Potato Guardians reflect on Climate Change’s impact in the Andes

The Andes mountain range is one of the world’s richest centers of agrobiodiversity. For generations, custodian farmers have maintained more than 4,000 potato landraces and a comparable diversity of indigenous crops such as quinoa and amaranth. As climate change exacerbates extreme fluctuations in weather, the Andes essentially becomes a living laboratory. Custodian farmers are crucial to understanding the impact of a changing environment on agrobiodiversity and the people who rely on it. Members of the Association of Guardians of Potato Landraces of Central Peru (AGUAPAN for its name in Spanish) share their thoughts on climate change.

Marcelo Tiza
Quilcas, Huancayo, Peru

Year after year the impacts of climate change worsen as a result of torrential rains, late rains, or short rains. Potato Late Blight affects our potatoes as a result of this dampness. The presence of frost is no longer in December, there is frost in January, In February even at the end of March when the potato is in full bloom, all of that affects our native potatoes. Our concern as farmers is the biodiversity of potatoes, but not just the risk of losing our potatoes, as custodians we use fertilizers we get from our sheep, our cattle, and our llamas. We risk losing livestock, as is happening in other regions of our Peru. We are going to have prolonged drought. We’ll have dry grasses and our animals are going to lack the food they need and even the water. Natural springs are fed from ice, their levels and flow will lessen. As a result, we’ll lose our irrigation channels.

Ruth Cueva
Laraos, Lima, Peru

I live 3,500 meters (11,482 feet) above sea level. I have native potatoes that my grandparents left me, and I’ll leave them to those come after me. Our biodiversity does us good. We take care of it as if it were family, like another person beside us, that needs our attention. I don’t think I’ll get to farm even 100 native potato varieties; I might get to 80 more or less. I’ve lost about 40 varieties due to Climate Change, from pests, frost, and Late Blight. Seeing that these potatoes are lost makes me sad because if someone harvests a pretty potato, one that is clean, one feels happy. One can sell them or trade them for something else. This year there was a lot of frost and hail. It was a terrible loss for us potato farmers, but not just in potato, in corn as well, olluco, and oca. The frost hit all those crops, and we just can’t deal with this weather. We can’t fight so much because even though we have our customs of how to do it we can’t have it all close at hand.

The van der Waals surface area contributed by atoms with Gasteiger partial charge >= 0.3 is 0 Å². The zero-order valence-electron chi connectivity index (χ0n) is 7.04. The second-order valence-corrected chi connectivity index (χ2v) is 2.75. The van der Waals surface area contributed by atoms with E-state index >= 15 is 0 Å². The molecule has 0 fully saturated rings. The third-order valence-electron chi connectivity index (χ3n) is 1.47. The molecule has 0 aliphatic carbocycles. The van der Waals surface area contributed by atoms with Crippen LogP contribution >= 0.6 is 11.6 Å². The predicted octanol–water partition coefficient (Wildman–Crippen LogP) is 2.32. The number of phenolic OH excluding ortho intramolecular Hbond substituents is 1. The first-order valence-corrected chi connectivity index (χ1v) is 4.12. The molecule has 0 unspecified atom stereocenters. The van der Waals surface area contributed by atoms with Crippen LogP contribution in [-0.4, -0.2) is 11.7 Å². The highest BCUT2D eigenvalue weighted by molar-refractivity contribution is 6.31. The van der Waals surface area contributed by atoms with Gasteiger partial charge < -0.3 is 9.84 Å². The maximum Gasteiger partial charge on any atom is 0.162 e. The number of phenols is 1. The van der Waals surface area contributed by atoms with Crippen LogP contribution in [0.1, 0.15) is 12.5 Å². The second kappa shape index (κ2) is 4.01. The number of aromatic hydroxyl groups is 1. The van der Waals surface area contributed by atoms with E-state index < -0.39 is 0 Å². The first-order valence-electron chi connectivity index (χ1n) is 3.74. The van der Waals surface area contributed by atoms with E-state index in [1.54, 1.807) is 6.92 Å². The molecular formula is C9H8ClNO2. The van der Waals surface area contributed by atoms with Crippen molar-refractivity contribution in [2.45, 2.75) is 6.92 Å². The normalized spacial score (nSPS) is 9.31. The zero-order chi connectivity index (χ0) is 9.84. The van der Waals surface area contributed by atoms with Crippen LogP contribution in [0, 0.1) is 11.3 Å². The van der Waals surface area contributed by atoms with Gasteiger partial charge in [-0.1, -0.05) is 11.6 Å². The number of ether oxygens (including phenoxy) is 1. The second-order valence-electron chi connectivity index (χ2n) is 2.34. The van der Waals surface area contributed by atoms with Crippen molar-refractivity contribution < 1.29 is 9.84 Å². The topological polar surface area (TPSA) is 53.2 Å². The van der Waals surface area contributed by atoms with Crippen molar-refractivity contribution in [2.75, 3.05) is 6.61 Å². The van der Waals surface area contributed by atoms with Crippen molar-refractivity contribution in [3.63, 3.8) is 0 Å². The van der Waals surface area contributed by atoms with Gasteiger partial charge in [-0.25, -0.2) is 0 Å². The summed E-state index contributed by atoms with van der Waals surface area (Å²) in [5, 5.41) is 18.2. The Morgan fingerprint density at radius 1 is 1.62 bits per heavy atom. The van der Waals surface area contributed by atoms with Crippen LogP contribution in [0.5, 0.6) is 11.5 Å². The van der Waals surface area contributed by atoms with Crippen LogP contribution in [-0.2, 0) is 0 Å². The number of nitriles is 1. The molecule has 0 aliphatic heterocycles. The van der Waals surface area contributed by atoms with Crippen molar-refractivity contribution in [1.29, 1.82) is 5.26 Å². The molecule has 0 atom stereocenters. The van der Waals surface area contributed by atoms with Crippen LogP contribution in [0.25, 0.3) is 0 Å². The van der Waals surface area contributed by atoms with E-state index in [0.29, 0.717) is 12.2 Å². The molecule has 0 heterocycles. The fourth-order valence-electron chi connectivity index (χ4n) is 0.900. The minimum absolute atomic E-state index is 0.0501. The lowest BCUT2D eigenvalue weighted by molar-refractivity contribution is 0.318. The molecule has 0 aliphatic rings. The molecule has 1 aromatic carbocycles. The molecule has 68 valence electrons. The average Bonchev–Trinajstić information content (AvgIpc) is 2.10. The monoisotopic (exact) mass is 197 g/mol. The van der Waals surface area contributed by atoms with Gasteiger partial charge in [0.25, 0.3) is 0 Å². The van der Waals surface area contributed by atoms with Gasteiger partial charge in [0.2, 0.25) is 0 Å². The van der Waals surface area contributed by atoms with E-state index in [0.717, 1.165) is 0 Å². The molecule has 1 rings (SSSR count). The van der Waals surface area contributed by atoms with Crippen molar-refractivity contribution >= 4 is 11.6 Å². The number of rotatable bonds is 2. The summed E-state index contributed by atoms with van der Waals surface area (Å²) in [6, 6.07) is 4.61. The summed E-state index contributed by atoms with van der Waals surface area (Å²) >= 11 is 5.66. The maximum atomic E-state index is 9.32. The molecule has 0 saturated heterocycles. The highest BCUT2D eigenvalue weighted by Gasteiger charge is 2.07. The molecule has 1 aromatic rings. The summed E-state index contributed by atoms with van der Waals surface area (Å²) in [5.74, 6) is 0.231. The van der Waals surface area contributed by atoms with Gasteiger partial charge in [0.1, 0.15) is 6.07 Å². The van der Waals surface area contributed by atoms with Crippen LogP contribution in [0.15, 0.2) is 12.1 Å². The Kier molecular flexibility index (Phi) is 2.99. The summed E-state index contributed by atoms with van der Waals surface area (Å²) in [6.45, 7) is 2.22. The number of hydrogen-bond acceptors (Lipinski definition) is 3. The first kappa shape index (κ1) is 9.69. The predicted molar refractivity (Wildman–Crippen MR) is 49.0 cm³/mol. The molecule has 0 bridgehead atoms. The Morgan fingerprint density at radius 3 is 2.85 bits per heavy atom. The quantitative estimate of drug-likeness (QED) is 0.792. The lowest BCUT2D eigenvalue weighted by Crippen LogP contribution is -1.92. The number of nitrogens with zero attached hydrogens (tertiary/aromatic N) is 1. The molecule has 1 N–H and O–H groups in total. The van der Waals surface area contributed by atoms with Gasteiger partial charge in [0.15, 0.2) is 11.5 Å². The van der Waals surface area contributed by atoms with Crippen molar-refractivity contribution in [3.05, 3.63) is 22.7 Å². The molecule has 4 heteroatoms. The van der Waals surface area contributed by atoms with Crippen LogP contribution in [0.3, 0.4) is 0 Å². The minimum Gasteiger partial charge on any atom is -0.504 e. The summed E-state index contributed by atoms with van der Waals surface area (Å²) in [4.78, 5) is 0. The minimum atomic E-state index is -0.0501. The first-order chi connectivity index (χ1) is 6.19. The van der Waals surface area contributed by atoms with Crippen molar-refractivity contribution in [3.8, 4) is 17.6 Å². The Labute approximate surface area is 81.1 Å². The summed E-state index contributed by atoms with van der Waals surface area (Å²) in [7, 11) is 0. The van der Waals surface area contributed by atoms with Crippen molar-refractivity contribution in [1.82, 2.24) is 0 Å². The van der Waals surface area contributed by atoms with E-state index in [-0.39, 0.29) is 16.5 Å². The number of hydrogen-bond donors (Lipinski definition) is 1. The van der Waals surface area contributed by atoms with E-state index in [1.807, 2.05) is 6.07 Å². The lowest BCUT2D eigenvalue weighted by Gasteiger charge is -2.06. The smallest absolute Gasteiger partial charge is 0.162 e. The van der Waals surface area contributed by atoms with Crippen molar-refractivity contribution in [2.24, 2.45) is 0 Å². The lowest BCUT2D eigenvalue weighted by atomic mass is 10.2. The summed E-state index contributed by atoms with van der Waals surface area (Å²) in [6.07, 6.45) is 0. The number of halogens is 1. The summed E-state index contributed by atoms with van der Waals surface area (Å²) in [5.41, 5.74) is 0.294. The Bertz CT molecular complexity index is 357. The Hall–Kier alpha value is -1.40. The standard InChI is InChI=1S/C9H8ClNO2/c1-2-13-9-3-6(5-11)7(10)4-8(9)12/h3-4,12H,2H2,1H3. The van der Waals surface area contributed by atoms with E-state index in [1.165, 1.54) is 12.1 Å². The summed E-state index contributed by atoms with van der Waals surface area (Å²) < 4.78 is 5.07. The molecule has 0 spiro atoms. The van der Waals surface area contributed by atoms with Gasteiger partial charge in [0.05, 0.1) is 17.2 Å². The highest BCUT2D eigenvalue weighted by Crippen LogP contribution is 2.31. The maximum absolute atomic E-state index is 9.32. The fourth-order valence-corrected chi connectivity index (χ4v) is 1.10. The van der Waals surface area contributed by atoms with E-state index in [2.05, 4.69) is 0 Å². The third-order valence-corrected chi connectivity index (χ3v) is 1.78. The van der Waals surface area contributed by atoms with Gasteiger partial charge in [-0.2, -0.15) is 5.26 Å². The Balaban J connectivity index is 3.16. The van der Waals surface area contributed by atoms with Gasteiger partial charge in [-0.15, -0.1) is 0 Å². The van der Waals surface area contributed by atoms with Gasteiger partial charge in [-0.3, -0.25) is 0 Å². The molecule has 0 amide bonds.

Damiana de la Cruz
Yauli Community, Huancavelica, Peru

Observing the trees, I saw the effects of climate change. Now when we plant potatoes and when we eat them, we see the changes. When I look at potatoes, I observe that the hail has caused a lot of damage. When the snow falls, it cripples potato and turns it dusty like ashes. Late Blight comes when there is a lot of rain. Fungus and Late Blight stunt potato and makes it smell bad. They affect potato down to the bone. But if you start peeling away at the potato, you find that its heart is not affected by any diseases. Everything we plant to eat, we have to select. We clean them, we care for them, and we use only natural fertilizer. Our potatoes, like us, know no chemicals. We know about cultivating potato since the time of our ancestors. Diseases enter through the neck of the potato if the hole for planting is too wide. The seeds we plant can’t be squashed. There are thousands of worm eggs in accumulated grasses. You have to look for and remove the grasses. That’s what we do, so no worms get into our potatoes. The potatoes come out as fresh as lettuce, so beautiful, and they bring life to the land. We have 1,800 varieties of potatoes in different colors. Inside, their pulp is like blood. When you slice them, the knife’s blade drips. We could show others this way of planting so that they know how to care for their potatoes. The Andes mountain range is home to one of the world’s richest centers of agrobiodiversity.

Francisco Salvatierra
Yauli Community, Huancavelica, Perú

We can’t take a sick potato. Potatoes can be cured. We open a furrow, and we clean the potato from its neck down. In this way, we avoid that water pools around the potato. The potatoes aren’t infected if we pull up the earth and see roots. When the leaves are burnt from the frost, they won’t produce. The leaves get brown and hard. If the potatoes are diseased, we toss them. If it returns, than we build a campfire, and the diseases go away. We fast for two or three days and ask God for nothing to happen to our potatoes. We take care of our potatoes from planting to harvest. When we plant, we have to prepare everything. You know at what moment it will rain. Your body feels it. We prepare with hot peppers, sugar, and coca leaves. The sugar grains fall, here or where they might sprout. With that, we know that the morning will be clear weather and we organize ourselves. We analyze everything. At midday, we make a firepit. With the smoke, diseases no longer come.

AGUAPAN is a grassroots initiative for custodian farmer self-representation formed in 2012. The group is projected to grow to 100 custodian farmers and communities located in seven Peruvian departments (Ancash, Ayacucho, Cerro de Pasco, Huánuco, Huancavelica, Lima, and Junín). Members meet each year to exchange ideas, best practices, landrace seeds, and decide on how funds are invested into direct benefit sharing.

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